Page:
were trading sharply lower after the conviction of two bank executives in a Philadelphia municipal corruption trial.
In afternoon trading, Commerce stock fell $1.11, or 3.8%, to $27.99. Before news of the jury's verdict hit the market, shares of the New Jersey-based regional lender were modestly higher.
The two Commerce bankers were convicted on charges that they were part of a criminal conspiracy to arrange special loans for a former Philadelphia official who in turn awarded lucrative bond underwriting to Commerce's Pennsylvania subsidiary.
The bankers, Glenn Holck, president of Commerce Bank/Pennsylvania, and Stephen Umbrell, a vice president of the subsidiary, were indicted last summer along with 10 other people, including former Philadelphia Treasurer Corey Kemp. Kemp was convicted on charges of accepting thousands of dollars from a former associate of Philadelphia Mayor John Street.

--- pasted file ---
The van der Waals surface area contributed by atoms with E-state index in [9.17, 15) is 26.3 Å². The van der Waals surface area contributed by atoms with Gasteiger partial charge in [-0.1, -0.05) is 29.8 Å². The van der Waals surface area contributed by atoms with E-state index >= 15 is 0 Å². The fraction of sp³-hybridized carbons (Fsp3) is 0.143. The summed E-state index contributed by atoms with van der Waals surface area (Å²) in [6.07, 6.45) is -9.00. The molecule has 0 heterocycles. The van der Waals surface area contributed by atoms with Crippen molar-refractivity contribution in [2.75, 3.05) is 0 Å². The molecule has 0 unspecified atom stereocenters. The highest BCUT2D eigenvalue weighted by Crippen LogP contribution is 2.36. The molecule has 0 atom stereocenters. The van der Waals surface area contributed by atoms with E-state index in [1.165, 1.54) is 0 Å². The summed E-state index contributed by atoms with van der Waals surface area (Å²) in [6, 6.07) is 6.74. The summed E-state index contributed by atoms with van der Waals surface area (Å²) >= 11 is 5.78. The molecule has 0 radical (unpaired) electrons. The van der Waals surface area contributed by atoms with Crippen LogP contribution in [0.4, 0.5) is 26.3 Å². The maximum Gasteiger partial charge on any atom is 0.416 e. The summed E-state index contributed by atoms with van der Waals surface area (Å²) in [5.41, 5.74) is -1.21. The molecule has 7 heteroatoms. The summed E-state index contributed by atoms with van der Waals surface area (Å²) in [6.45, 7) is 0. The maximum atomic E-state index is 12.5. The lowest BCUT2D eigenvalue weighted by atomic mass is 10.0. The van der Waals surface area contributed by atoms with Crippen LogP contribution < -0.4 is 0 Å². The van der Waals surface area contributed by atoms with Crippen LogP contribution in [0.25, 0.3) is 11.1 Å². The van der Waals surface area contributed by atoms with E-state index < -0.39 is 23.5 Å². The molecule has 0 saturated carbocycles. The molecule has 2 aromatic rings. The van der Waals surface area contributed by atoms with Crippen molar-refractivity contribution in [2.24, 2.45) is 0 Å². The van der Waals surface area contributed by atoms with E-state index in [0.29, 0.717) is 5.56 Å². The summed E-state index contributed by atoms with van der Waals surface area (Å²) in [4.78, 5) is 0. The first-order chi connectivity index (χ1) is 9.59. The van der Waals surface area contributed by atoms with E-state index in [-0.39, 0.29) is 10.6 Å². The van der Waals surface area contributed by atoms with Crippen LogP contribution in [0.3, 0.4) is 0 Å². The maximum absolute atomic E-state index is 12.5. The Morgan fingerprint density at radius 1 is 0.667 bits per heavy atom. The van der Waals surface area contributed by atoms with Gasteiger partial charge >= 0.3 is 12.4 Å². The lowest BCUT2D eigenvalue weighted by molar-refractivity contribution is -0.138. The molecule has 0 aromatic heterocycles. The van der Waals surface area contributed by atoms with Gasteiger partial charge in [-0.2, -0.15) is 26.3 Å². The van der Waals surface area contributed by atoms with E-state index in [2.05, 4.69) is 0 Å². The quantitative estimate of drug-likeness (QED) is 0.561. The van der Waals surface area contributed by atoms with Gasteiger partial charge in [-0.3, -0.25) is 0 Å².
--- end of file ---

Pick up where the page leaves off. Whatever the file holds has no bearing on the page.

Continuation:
Neither Street nor any other Commerce executives were charged in the case. Commerce officials have repeatedly denied any further involvement in the influence-peddling scandal.
The convictions came after 19 days of jury deliberation. A bank spokesman could not be reached for comment.
Last summer, the scandal put a big dent in Commerce's stock and tarnished its image as one of the New York City area's fastest-growing banks. In response to the indictments, Commerce announced that its capital markets division would exit the municipal bond underwriting business.
By the fall, Commerce's shares had rebounded, after prosecutors did not move to indict any other bank executives. The stock has largely treaded water until Monday's guilty verdict.
Securities and Exchange Commission
continues to investigate allegations that Commerce gave campaign donations to public officials in the hopes of securing local government contracts in New Jersey and Pennsylvania.